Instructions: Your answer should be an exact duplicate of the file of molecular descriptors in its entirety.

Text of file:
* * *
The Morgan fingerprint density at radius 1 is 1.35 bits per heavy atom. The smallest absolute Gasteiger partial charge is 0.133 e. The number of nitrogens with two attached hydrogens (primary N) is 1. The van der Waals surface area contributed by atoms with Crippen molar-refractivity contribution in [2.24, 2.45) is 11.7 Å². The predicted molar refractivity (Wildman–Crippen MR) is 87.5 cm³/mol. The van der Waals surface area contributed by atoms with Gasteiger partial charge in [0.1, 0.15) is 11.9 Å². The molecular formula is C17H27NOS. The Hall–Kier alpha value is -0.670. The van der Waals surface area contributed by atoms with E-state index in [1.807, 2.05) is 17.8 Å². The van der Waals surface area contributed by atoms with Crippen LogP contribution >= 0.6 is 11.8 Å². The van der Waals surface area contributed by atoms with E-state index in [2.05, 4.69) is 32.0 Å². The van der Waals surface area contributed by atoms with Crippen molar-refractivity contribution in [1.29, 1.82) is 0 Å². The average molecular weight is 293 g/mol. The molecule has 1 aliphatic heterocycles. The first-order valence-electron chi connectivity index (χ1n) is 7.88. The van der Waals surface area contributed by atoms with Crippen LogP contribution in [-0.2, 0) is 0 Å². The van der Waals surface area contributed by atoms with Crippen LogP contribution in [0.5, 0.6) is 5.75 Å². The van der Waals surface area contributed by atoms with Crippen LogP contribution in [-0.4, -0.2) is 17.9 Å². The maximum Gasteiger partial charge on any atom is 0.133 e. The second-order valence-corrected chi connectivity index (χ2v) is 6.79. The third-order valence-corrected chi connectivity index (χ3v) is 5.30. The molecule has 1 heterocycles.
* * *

The Morgan fingerprint density at radius 1 is 1.35 bits per heavy atom. The smallest absolute Gasteiger partial charge is 0.133 e. The number of nitrogens with two attached hydrogens (primary N) is 1. The van der Waals surface area contributed by atoms with Crippen molar-refractivity contribution in [2.24, 2.45) is 11.7 Å². The predicted molar refractivity (Wildman–Crippen MR) is 87.5 cm³/mol. The van der Waals surface area contributed by atoms with Gasteiger partial charge in [0.1, 0.15) is 11.9 Å². The molecular formula is C17H27NOS. The Hall–Kier alpha value is -0.670. The van der Waals surface area contributed by atoms with E-state index in [1.807, 2.05) is 17.8 Å². The van der Waals surface area contributed by atoms with Crippen LogP contribution >= 0.6 is 11.8 Å². The van der Waals surface area contributed by atoms with E-state index in [2.05, 4.69) is 32.0 Å². The van der Waals surface area contributed by atoms with Crippen molar-refractivity contribution in [1.29, 1.82) is 0 Å². The average molecular weight is 293 g/mol. The molecule has 1 aliphatic heterocycles. The first-order valence-electron chi connectivity index (χ1n) is 7.88. The van der Waals surface area contributed by atoms with Crippen LogP contribution in [-0.2, 0) is 0 Å². The van der Waals surface area contributed by atoms with Crippen LogP contribution in [0.5, 0.6) is 5.75 Å². The van der Waals surface area contributed by atoms with Crippen LogP contribution in [-0.4, -0.2) is 17.9 Å². The maximum Gasteiger partial charge on any atom is 0.133 e. The second-order valence-corrected chi connectivity index (χ2v) is 6.79. The third-order valence-corrected chi connectivity index (χ3v) is 5.30. The molecule has 1 heterocycles.